Incredible: The Man Who Built Pixar's Innovation Machine
Sure, the movies have cool tricks and great stories. But the secret of Pixar's success is a nerd from Utah with a head for numbers.

(FORTUNE Magazine) – EVERY PIXAR MOVIE has unsung heroes, from the whiny dinosaur in Toy Story to Violet, the sullen and insecure teenage superhero in Pixar's latest 3-D extravaganza, The Incredibles, which hits U.S. theaters this month. And, true to form, there's an unacknowledged hero sitting quietly behind the curtain at Pixar itself--the company's 59-year-old founder and president, Ed Catmull. He's a geek's geek, a mild-mannered father of five who first dreamed of making computer-animated feature films more than 30 years ago. Catmull's entire adult life has been an odyssey to fulfill that dream, paying his dues in academia and winning the backing of the likes of George Lucas, Steve Jobs, and Michael Eisner, as he virtually willed the necessary technology into being for a new art form. Along the way he's also proved to be a shrewd entrepreneur who has designed one of the world's unique enterprises. So down-to-earth is his demeanor that you'd never know by talking to him that he belongs in the ranks of Silicon Valley's most creative company builders.

Steve Jobs, Pixar's CEO, calls Catmull "our quiet Beatle" (that would be George, the deep one), and John Lasseter, the pioneering animator who directed the company's first three films, refers to him as "Pixar's heart and soul." But the best description comes from Brad Bird, a newcomer who directed The Incredibles: "I refer to those guys as the Father, the Son, and the Holy Ghost. Ed, who invented this cool medium and is the designer of the human machine that is Pixar, is the Father. John, its driving creating force, is the Son. And you-know-who is the Holy Ghost."

Together they've turned Catmull's brainchild into the biggest hitmaker the film industry has seen since the Lion King days of Disney. It's had nothing but blockbusters in five tries. And judging from the crowd reaction at a charity screening at Pixar's headquarters in Emeryville, Calif., The Incredibles, the saga of a slightly dysfunctional family of superheroes, will be their sixth. Each new movie successively raised the aesthetic bar for what animated movies can be. This is a new kind of movie studio that not only invents its own technology, much like a whiz-bang Silicon Valley company, but also comes up with new production methods and organizational innovations that bring unheard-of discipline to the crazy business of making movies.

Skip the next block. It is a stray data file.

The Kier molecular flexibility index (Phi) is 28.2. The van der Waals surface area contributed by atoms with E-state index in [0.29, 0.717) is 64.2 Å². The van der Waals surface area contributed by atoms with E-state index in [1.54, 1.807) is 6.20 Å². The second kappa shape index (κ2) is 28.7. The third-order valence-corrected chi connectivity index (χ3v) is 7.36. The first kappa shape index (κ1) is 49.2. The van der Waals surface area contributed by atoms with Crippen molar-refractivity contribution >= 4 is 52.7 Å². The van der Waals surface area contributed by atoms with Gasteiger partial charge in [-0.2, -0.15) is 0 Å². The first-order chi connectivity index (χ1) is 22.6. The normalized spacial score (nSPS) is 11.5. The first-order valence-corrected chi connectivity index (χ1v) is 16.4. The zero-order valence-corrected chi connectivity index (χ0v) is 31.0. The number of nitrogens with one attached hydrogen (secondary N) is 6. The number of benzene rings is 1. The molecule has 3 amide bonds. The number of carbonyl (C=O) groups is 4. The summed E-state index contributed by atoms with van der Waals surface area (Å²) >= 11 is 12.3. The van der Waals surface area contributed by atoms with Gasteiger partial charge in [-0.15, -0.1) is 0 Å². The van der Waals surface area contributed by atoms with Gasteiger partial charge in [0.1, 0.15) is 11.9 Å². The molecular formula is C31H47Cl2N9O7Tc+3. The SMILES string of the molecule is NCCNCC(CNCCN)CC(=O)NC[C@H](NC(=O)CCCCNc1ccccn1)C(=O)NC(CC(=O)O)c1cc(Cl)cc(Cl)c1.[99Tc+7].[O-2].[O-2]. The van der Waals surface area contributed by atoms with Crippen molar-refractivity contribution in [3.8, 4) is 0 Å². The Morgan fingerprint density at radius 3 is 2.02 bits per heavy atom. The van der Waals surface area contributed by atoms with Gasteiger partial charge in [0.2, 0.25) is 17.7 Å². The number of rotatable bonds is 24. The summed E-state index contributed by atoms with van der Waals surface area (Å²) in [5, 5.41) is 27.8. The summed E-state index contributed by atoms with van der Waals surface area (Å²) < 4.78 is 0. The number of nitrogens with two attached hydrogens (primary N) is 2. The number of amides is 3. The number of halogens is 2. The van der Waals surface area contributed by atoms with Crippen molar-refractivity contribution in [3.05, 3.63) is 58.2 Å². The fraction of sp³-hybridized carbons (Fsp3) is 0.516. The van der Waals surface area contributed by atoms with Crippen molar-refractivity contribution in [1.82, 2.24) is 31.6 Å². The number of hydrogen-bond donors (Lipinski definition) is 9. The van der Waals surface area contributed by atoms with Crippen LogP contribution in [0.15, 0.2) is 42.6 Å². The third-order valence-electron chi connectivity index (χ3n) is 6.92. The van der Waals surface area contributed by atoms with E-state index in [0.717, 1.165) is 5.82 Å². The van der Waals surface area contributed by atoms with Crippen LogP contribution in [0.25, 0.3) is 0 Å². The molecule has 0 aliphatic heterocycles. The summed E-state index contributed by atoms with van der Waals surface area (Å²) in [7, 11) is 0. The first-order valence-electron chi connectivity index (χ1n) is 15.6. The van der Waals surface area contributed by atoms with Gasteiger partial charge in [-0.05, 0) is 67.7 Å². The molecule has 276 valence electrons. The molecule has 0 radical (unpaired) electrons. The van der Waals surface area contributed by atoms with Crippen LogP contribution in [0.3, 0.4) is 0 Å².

The proof shows up not only on the screen but in the numbers: The price of Pixar stock, which barely shuddered amid the dot-com bust four years ago, has since more than doubled, hovering near $80 a share lately, giving it a market cap of $4.5 billion. The 800-person company has no debt and more than $750 million in cash. (Pixar's archrival, DreamWorks Animation, makes more movies but has a spotty record. It scored with the Shrek movies and Shark Tale but has had bombs like Sinbad and The Road to El Dorado. Still, it's a hot sector: DreamWorks' successful IPO last month has given it a market cap of about $4 billion, almost on a par with Pixar.) On top of all that, starting in 2005, Pixar will double its moviemaking rate to a film a year. That should smooth out its performance, which in the past showed cyclical bulges and dips. Meanwhile, the company is shopping for a distributor after its deal with Disney expires next year, and will likely pocket a larger proportion of the profits that its future films generate. Given that Pixar already enjoys Microsoftian after-tax profit margins of 50% or so, the company is turning into a serious money machine. That is, of course, as long as the hits keep coming.